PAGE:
Saturday, February 21, 2009
Das Sein, that sein, your sein, everybody's fuckin' sein
Ann Peebles, "You've Got the Papers," The Handwriting on the Wall (1979)
Topically speaking, a soul oddity: a song in celebration of being that "Other Woman" over whom Ike Hayes was in such a sweat, namely the woman who gets the actual affection while the legal-thing has the money and the house but little else. Ass-kicking horn arrangement, and if the way Ann sings, "But if he's using me, girl/He sure keeps me pleased," doesn't convince you that she don't give a fuck fer social convention, then you mussa wos not been listening hard enough.
Return to Forever, "Crystal Silence," Return to Forever (1972)
As with anyone absurdly talented, Chick Corea has tended to fill his career with episodes in which his vast ability gets the better of his taste and discretion: his concept albums of the late '70s and the lower points of '80s Elektric Band output are fairly dire indeed, and even the better eras of his work are rarely untouched by some interlude of questionable judgment (I seem to be fairly alone in thinking that the first incarnation of RTF got pretty god damn cloying on Light as a Feather--Flora Purim really needs not to be asked to deliver "poetry," and especially not dodgy psuedo-Hubbardian doggerel--and Romantic Warrior was the only really excellent record that the Al DiMeola lineup made, although I'll ride for the Bill Connors group and Hymn of the Seventh Galaxy 'til day's end)--all this to say nothing of his problematic religious affiliations. When he's good, though, he's great, and even after the incorporation of his innovations into the pianistic mainstream, no one really sounds like him: the combination of classically precise solo lines, open, ambiguous chord voicings, and a sense of drama of rhythmic acuity drawn equally from Spanish flamenco and the Afro-Caribbean montuno (the scalar chord fragments a pianist generally plays in salsa and related styles) remains uniquely his, and little need be said about the phenomenal quality of his compositional sense at its best. Dig him and Joe Farrell solidifying and disappearing through one of his most concise, perfect pieces.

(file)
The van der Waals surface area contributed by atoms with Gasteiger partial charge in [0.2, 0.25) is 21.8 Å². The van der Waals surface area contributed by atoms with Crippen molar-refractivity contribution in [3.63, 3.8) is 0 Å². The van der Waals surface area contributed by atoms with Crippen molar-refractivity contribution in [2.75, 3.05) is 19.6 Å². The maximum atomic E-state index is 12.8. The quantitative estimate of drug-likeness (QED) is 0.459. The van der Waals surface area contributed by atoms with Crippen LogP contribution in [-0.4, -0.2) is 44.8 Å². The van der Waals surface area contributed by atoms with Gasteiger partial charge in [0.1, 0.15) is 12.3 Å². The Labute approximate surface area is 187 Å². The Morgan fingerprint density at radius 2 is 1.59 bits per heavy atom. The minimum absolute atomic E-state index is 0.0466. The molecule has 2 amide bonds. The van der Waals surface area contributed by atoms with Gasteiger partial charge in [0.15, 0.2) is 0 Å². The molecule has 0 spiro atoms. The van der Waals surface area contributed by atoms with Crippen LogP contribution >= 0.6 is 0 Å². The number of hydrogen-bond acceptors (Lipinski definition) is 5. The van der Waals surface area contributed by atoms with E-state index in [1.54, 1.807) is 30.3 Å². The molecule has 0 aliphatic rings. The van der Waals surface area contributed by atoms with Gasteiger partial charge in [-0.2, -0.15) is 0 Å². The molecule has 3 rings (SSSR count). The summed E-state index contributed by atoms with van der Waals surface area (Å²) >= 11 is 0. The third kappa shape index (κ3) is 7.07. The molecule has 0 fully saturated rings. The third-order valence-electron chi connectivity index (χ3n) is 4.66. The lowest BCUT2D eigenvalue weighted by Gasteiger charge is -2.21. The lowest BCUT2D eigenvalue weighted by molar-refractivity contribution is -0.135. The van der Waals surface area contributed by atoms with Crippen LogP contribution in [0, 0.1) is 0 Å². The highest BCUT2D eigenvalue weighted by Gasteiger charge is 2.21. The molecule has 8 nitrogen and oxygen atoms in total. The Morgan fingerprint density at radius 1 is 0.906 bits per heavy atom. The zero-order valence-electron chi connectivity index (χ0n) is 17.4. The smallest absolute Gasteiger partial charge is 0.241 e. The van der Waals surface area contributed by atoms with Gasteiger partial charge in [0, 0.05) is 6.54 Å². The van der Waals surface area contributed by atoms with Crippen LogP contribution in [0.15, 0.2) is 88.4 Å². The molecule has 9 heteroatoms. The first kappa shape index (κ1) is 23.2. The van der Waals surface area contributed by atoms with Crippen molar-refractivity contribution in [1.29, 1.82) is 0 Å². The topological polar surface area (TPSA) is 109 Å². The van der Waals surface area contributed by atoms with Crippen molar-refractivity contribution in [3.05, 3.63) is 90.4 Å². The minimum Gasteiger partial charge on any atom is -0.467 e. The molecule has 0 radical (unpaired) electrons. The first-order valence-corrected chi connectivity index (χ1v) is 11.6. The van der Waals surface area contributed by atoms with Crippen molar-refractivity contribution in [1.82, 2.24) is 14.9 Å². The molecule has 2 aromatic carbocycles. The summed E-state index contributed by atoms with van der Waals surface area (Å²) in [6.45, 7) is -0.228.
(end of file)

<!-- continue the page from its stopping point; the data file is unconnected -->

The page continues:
Gong, "Sold to the Highest Buddha," Radio Gnome Invisble, Pt. II: Angel's Egg (1973)
Aussie emigré Daevid Allen was originally the guitarist for the soon-to-legendary Soft Machine, which began as something of a house band from the Simon Langton School for Boys (a historically remarkable institution at which were educated nearly all the major musicians of what would become the Canterbury scene--Robert Wyatt, Mike Ratledge, Hugh and Brian Hopper, Richard and David Sinclair, Trevor Jones); when the group played a gig in France, Allen was barred from re-entering the UK for having previously stayed there on an expired visa. Luckily, Divided Alien himself wasn't much the sort to be bothered by that kind of thing, so he quickly assembled a cadre of French and English musicians and assembled Gong in its psych-space rock phase (after his mid-'70s exit, the band would become a jazz-fusion outfit under the leadership of drummer Pierre Moerlen). Guitarist Steve Hillage and saxophonist Didier "Bloomdido Bad de Grasse" Malherbe are especially notable on this'un, and I love the way Allen's vocal moves over the off-kilter 6/4 rhythm section.